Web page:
The ability to make a working bomb can only be proven definitively by detonating it in an underground tunnel or remote place. Even then, making the initial device deliverable by aircraft or missile usually takes much longer. Of course, a device could still be deemed usable even without such proof, as the United States showed in 1945 when an untested design was used to destroy Hiroshima. Moreover, when India and Pakistan tested nuclear devices in 1998, Western officials judged that they would need to conduct more tests before having credible nuclear strike forces—neither country did so, yet no one doubts their nuclear weapon status today.
Observers speculate that Iran would be satisfied with the ambiguity of the world believing it may have a bomb, imitating the policy that Israel has followed for decades. But the evidence suggests the contrary—according to documents discovered by Israel, Iran prepared several test sites in desert areas around twenty years ago and had plans to make five bombs.
How complete is foreign knowledge of Iran’s nuclear program?
IAEA inspectors can monitor equipment, analyze samples, and ask questions, but they are not spies, as Iran sometimes likes to depict them. Their ability to function has to be agreed with the host nation. Various foreign intelligence agencies have monitored the country’s nuclear activities for years, but this surveillance has had blind spots in the past and probably still does today. When Israeli agents broke into Iran’s nuclear archive in 2018, they only had time to seize about 20 percent of the material in the building. And when China gave Pakistan a weapon design and enough HEU for two bombs in 1981, Western governments did not discover the transfer for many months. Beijing is unlikely to give such nuclear gifts to Iran, but can the same be said for North Korea?
Can Iran’s apparent nuclear ambitions be stopped?
Short of regime overthrow or a devastating war, probably not. By the late 1980s, the United States had given up trying to stop Pakistan’s nuclear program, which was comparable to Iran’s today in terms of infrastructure. Diplomacy was only successful in the sense that Pakistan delayed testing until 1998, when an Indian test prompted Islamabad to follow suit, setting off their development of rival strike forces. The current discussion about curbing Iran’s program shares similarities with that period.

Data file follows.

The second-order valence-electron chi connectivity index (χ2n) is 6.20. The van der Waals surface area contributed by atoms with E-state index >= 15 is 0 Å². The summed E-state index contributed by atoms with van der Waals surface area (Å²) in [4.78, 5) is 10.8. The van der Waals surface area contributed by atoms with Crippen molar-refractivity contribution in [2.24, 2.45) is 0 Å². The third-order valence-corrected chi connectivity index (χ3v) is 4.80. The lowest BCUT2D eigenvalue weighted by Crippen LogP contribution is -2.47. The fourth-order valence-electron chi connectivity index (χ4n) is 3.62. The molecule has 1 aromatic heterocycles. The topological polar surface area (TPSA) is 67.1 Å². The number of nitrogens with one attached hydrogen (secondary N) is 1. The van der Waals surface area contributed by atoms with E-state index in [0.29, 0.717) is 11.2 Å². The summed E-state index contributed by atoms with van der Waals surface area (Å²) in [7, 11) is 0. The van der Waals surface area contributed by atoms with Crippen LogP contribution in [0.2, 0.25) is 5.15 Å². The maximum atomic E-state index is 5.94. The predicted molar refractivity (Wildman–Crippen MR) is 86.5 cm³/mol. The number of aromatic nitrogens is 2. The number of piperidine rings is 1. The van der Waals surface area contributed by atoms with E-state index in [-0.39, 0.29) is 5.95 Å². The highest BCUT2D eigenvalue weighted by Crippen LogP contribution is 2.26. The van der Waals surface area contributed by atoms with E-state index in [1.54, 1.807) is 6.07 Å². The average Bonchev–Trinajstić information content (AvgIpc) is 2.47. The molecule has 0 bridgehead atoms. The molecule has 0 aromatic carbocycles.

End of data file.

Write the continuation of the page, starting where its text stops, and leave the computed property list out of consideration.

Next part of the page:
What are the regional consequences of Iran’s nuclear program?
In recent years, Tehran’s nuclear activities and destabilizing regional behavior have spurred Israel and the Gulf states to expand their security ties. But these nascent or previously clandestine relations are far from a full-fledged alliance capable of stopping Iran. Even Israel’s own assumed nuclear weapons capability does not seem to be deterring Tehran—in fact, it may be inspiring the regime’s activities.
In the meantime, Saudi Arabia and the United Arab Emirates have established their own civil nuclear programs. The UAE has accepted tight limitations, but Saudi Arabia announced last month that it will explore for uranium ore on its territory—a move that is unnecessary for nuclear power generation given the well-supplied global market of enriched uranium fuel. Saudi energy minister Abdulaziz bin Salman has stated that the kingdom wants to “control the full cycle,” which is code for enriching uranium, a process that can produce either low-enriched fuel or, with tweaks, HEU suitable for bombs.
More ominously, Deputy Defense Minister Khalid bin Salman visited Pakistan on March 2 for talks with military chief Qamar Javed Bajwa and Prime Minister Imran Khan. The Saudis have close historical links to Pakistan’s nuclear program and may have bought a factory to manufacture nuclear-capable missiles from Islamabad a few years ago. The Pakistani media reported the latest meetings in terms of the perceived Indian threat, but the Saudi minister tweeted simply that he had delivered a message from the leadership in Riyadh.
This year is the fiftieth anniversary of the Nuclear Nonproliferation Treaty, which has attempted with some success to limit the world’s military nuclear powers to Britain, China, France, Russia, and the United States. The only other countries with nuclear weapons are NPT non-signatories India, Israel, and Pakistan, as well as North Korea, which withdrew from the treaty three years before testing its first bomb (the withdrawal option also exists for Iran). But the number could have been much higher, and may yet rise if certain states feel sufficiently threatened by hostile nuclear powers in their neighborhood. For example, Japan and South Korea might decide that they need nuclear weapons to deter North Korea if they judge U.S. deterrent power inadequate.
U.S. diplomacy is therefore central to blocking or delaying further proliferation—though even that may not be enough. The latest IAEA reports should serve as a reason to boost the effort, particularly in regard to Iran.
Simon Henderson is the Baker Fellow and director of the Bernstein Program on Gulf and Energy Policy at The Washington Institute.